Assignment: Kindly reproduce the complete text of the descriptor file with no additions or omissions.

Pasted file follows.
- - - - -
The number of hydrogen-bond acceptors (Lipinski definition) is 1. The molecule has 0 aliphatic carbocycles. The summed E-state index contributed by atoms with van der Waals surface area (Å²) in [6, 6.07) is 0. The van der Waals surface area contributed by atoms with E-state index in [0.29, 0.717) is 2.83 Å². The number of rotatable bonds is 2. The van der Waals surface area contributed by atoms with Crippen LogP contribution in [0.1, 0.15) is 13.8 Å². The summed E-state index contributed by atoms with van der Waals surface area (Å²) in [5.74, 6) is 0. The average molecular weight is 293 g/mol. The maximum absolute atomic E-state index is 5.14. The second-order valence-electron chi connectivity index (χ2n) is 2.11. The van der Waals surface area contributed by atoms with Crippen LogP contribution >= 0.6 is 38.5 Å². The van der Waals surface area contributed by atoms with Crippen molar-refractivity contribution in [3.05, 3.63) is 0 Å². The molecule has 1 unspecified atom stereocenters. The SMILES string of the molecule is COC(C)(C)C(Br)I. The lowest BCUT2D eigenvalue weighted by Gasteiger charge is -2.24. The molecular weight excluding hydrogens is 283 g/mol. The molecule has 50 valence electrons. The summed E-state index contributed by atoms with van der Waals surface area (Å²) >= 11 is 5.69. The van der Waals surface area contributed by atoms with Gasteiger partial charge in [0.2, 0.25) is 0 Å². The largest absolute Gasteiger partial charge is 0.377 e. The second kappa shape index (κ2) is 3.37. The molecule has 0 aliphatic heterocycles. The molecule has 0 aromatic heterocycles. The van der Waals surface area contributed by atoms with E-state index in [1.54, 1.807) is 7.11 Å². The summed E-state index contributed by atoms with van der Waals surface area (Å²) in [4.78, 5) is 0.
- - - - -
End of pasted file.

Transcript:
The number of hydrogen-bond acceptors (Lipinski definition) is 1. The molecule has 0 aliphatic carbocycles. The summed E-state index contributed by atoms with van der Waals surface area (Å²) in [6, 6.07) is 0. The van der Waals surface area contributed by atoms with E-state index in [0.29, 0.717) is 2.83 Å². The number of rotatable bonds is 2. The van der Waals surface area contributed by atoms with Crippen LogP contribution in [0.1, 0.15) is 13.8 Å². The summed E-state index contributed by atoms with van der Waals surface area (Å²) in [5.74, 6) is 0. The average molecular weight is 293 g/mol. The maximum absolute atomic E-state index is 5.14. The second-order valence-electron chi connectivity index (χ2n) is 2.11. The van der Waals surface area contributed by atoms with Crippen LogP contribution >= 0.6 is 38.5 Å². The van der Waals surface area contributed by atoms with Crippen molar-refractivity contribution in [3.05, 3.63) is 0 Å². The molecule has 1 unspecified atom stereocenters. The SMILES string of the molecule is COC(C)(C)C(Br)I. The lowest BCUT2D eigenvalue weighted by Gasteiger charge is -2.24. The molecular weight excluding hydrogens is 283 g/mol. The molecule has 50 valence electrons. The summed E-state index contributed by atoms with van der Waals surface area (Å²) >= 11 is 5.69. The van der Waals surface area contributed by atoms with Gasteiger partial charge in [0.2, 0.25) is 0 Å². The largest absolute Gasteiger partial charge is 0.377 e. The second kappa shape index (κ2) is 3.37. The molecule has 0 aliphatic heterocycles. The molecule has 0 aromatic heterocycles. The van der Waals surface area contributed by atoms with E-state index in [1.54, 1.807) is 7.11 Å². The summed E-state index contributed by atoms with van der Waals surface area (Å²) in [4.78, 5) is 0.